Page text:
If you still want to fly on the 747, your options are rapidly dwindling. I flew on United’s final 747 flight some 5 years ago. Still flying the Queen of the Skies include Air China (747-400 and 747-8), Asiana (747-400), Korean Air which flies the 747-8 on routes like Seoul to/from Honolulu and Los Angeles, and Lufthansa which flies the 747-8 on routes like Frankfurt to/from Chicago, Houston, JFK, Los Angeles, Miami, Newark, San Francisco, and Washington D.C.
Otherwise, you can always settle for the AMEX augmented reality 747 site that will land a 747 in your home.
The IAA says that permits for 4 engine aircraft will be granted only in exceptional cases. Presumably that means Air Force One, currently operated by the 747-200 and later this decade to be flown by an updated 747-8, will still be allowed to visit the holy land. 😉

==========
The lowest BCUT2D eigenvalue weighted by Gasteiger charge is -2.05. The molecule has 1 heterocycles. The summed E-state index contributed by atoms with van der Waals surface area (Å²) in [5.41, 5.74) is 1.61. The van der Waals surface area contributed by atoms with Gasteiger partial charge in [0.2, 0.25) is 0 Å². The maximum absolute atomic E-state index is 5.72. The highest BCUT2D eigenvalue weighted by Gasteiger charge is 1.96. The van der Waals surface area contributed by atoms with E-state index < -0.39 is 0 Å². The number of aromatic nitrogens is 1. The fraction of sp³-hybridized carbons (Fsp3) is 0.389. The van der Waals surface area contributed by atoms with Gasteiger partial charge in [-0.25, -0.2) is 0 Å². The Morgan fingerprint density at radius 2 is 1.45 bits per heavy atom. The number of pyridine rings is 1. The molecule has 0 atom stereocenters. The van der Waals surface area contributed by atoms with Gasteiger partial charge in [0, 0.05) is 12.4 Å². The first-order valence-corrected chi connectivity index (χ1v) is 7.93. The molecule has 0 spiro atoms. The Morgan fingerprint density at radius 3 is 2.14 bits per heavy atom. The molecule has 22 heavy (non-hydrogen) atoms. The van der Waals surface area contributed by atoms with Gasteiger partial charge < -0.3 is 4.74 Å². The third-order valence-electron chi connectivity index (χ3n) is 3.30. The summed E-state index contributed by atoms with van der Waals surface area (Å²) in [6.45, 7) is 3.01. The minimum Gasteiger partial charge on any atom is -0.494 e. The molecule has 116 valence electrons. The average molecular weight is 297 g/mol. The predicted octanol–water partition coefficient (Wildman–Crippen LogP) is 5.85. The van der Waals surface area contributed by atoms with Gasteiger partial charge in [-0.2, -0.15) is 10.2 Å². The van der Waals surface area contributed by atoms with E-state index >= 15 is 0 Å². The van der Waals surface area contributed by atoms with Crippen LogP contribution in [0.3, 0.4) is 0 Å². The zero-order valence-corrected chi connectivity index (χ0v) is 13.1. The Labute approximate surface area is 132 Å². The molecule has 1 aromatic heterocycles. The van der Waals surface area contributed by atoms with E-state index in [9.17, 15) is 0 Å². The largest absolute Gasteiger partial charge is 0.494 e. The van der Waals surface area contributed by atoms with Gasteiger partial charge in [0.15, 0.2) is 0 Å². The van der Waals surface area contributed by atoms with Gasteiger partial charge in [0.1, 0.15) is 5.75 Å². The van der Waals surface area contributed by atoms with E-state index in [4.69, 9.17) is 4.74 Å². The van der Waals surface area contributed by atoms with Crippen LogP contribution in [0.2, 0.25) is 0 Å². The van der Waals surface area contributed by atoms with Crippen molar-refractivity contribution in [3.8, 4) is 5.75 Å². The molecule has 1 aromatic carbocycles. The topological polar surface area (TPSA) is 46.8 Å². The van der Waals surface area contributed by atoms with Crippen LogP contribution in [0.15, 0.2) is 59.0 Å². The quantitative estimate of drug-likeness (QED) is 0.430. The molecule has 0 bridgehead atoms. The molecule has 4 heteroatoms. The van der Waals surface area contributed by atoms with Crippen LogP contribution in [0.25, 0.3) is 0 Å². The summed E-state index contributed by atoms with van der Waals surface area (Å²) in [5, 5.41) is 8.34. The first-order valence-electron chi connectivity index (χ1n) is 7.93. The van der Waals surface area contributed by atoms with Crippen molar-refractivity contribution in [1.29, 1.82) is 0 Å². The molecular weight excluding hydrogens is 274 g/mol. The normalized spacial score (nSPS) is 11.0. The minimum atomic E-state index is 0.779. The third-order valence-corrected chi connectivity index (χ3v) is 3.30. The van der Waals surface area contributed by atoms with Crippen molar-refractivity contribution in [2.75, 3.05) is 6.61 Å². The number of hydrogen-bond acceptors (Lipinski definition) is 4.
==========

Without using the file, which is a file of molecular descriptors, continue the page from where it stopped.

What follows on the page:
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39 Comments On "[Will Israel Walk Back Ban?] Israel Will Ban 747s, A340s, And A380s Next Year"
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Here goes Israel again, making unnecessary rules just to annoy people
It’s just trying to show the towns around the airport that we r really!! Trying
We call it israbluff
If these types of planes aren’t even currently being flown to Israel and most airlines are moving away from these types of planes what’s the purpose of a ban?